[vcf-midatlantic] How To Geek article on floppy data recovery

Alexander Jacocks jjacocks at gmail.com
Sat May 9 18:11:25 EDT 2020

I'm watching the development of the AppleSauce controller, and it's
accompanying software, very closely. I've had a chance to use the device,
at KansasFest, and it's a very well-engineered device. Since they have
expanded the imaging capabilities beyond just the Apple II, it's of much
more interest to me.

- Alex

On Fri, May 8, 2020 at 6:45 PM Herb Johnson via vcf-midatlantic <
vcf-midatlantic at lists.vcfed.org> wrote:

> So, Gordon S. writes, something like this. He buys-in, that these
> floppy-recover solutions, are made from currently available hardware,
> but that hardware goes away over time. So, he says, why not implement on
> widely available and well-sourced hardware? The challenge as he put it is:
> "The only real irritant, then, becomes working out how to cheaply do
> whatever it is these other projects are using FPGAs for. Those are the
> parts that get updated whenever someone works out a better technique,
> but... as a general rule, the  interface to whatever vintage hardware is
> more or less invariant, correct? That would mean the alterable functions
> can be carried out in software rather than in (redefinable) hardware.
> Flash updates are still flash updates, regardless of whether they
> contain computer programs or FPGA configuration files."
> "Can anyone poke holes in this? - Gordon S".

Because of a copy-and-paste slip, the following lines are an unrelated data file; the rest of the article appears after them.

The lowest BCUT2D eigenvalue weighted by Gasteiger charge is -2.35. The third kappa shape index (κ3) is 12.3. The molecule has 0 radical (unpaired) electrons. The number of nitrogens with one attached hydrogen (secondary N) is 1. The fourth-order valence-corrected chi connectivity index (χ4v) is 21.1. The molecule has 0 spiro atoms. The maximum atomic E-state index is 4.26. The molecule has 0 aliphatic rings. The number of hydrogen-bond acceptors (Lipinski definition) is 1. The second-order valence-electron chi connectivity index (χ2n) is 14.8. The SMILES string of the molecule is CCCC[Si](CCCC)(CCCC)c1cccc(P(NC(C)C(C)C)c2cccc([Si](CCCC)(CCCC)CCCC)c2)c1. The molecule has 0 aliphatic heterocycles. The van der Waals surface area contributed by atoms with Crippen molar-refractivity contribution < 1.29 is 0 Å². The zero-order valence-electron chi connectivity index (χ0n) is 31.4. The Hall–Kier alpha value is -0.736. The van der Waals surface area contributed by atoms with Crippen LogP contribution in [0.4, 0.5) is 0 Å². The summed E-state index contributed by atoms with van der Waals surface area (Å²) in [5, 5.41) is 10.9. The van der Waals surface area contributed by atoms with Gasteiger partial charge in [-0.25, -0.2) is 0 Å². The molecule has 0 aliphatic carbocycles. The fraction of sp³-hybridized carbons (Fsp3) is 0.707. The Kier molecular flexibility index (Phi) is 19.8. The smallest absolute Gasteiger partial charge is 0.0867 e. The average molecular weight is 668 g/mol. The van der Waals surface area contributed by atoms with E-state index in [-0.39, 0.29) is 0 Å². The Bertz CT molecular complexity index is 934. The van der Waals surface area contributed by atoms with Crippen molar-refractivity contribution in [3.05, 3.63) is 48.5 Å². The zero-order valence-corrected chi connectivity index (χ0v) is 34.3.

> Well, I reject the limitation "cheaply". That constrains any modern
> solutions to the hell of rapid obsolescence and proprietary solutions.
> That's the current strategy. I'm being blunt but brief. At $10, $20
> single-board single-chip solutions, how does any hobbyist outdesign
> *that* with more persistent hardware?
> The vintage hardware interface, is either a floppy drive for data
> recovery; or a floppy drive controller, for diskette emulators (not
> discussed but the complimentary device). Well, po-TAE-toe, po-TAUGHT-oe,
> to a first order. That's not the hard part.
> On FPGAs, and the hard part. Turns out the support page for the
> Fluxengine, is pretty informative about this and other arguments for
> alternative technologies. After five years, that's already been defended
> (but I only read the gloss).
> The defense is, it comes down to the design practice, of massive
> oversampling of floppy data streams, to extract arbitrary-rates of
> binary data relatively fast. Go to the site for details. So: one ether
> borrows cheep ARM-class devices that do that, or cheep FPLA devices
> which do that, or both. Because of that "cheap" constraint. Shrug.
> In what used to be the real world, floppy disk controllers were
> dedicated microprocessors with fast bit-serial/parallel hardware. Read
> the early floppy controller FDC chip data sheets about that. They ran at
> defined data rates - so write hardware was easier. Reading hardware
> involved some skew, so one needed some tricks to sync-sample the read
> data. We call that data, single/double density, FM/MFM. Or the Apple
> mind-trick of the Apple II (later Mac) "Woz machine", a programmed-logic
> device (!) to perform 3-of-5 encoding and decoding. Or, some custom
> hardware and software, on other computers of vintage.
> At one time, ALL floppy controllers were custom logic. (Search
> retrotechnology.com ) Now, in some sense, the custom logic is in the
> FPGA. This might make a case for preserving vintage computers (he he ...).
> To replace all that, the cheat is to sample like hell and let
> post-1990's computers sort out the results in software. Fair enough.